At a key transition point in their studies, occupational therapy students across all USAHS campuses participate in a meaningful ritual, witnessed by family and friends. The OT pinning ceremony marks the end of the classroom portion of their studies and the beginning of their fieldwork. For Residential MOT and OTD students, this happens in their fourth term, and for Flex, in the seventh term. A longstanding tradition in OT practice, the pin celebrates the diversity of practice areas, the client-centered nature of our practice and the values of our profession. “It’s an opportunity for faculty to acknowledge our students’ transition from classroom learning to clinical learning,” says Mary Zadnik, ScD, MEd, OTR/L, director of the entry-level OT programs on Read more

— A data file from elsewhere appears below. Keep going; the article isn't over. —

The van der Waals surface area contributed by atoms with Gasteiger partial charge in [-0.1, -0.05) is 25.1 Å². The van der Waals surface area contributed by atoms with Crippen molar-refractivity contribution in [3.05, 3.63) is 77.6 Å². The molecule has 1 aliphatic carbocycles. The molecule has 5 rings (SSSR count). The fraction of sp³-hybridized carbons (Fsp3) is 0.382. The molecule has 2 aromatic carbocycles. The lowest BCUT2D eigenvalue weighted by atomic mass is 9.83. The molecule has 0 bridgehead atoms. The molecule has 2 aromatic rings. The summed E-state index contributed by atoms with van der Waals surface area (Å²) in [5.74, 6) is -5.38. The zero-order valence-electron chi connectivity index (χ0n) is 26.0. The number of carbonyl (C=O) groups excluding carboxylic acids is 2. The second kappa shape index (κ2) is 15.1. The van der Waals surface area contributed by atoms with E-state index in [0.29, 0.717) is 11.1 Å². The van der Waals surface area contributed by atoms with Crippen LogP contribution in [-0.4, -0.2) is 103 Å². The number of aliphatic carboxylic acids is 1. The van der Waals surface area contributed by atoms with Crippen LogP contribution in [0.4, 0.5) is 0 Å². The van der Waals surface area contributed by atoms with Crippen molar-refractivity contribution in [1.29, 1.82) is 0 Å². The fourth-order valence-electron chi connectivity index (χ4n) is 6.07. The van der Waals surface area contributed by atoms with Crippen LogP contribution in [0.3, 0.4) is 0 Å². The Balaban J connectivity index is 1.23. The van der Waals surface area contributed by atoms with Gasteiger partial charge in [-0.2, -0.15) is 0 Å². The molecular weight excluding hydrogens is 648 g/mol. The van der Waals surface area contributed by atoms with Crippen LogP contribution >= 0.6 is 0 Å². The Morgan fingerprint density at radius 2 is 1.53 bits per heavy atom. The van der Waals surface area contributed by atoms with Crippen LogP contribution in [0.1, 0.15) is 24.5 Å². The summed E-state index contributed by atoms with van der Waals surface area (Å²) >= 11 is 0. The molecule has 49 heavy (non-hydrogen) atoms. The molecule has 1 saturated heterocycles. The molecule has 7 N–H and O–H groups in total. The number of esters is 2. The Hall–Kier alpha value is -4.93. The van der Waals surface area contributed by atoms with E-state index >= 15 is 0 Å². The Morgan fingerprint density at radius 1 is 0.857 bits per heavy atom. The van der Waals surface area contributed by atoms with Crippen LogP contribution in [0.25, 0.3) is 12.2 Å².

Born and raised in Iran, Dr. Tahayori studied physical therapy at Master’s level at Iran University of Medical Sciences, Tehran, Iran. He did his PhD in Kinesiology and Neuroscience at Indiana University Bloomington (IUB) examining spinal plasticity and its mechanisms in CNS diseases. At IUB, he did some basic science studies to better understand the inhibitory mechanisms in spinal cord and their role in regulating human movement. Using noninvasive electrophysiological techniques, he was able to induce plastic changes in the spinal cord of patients with CNS disease with the aim of improving motor function. He did a Post-Doctoral Training program at City University of New York, working on a project concerning regaining reciprocal lower extremity activation in patients with partial spinal cord injury. He did a second post-doctoral training at Florida International University, Department of Biomedical Engineering. At FIU, he was involved in animal models of spinal cord plasticity and had the opportunity to use invasive techniques for changing spinal pathways input/output relations. The results of such studies will enable researchers and clinicians to come up with new methods of treatment for many patients who suffer from devastating CNS disease such as spinal cord injury. As a Licensed physical therapist who is directly involved in patient care, Dr. Tahayori focuses on studies which bridge between experimental settings and clinical needs. An example of these efforts is his patent on training individuals with cerebrovascular accidents (CVA) with methods which have long been used for experimental and basic neuroscience studies. Dr. Tahayori has published more than 10 papers in peer-reviewed journals. He is the recipient of a prestigious Fellowship from American Heart Association. His research focus is on neuromechanics of movement with emphasis on spinal control of movement in human.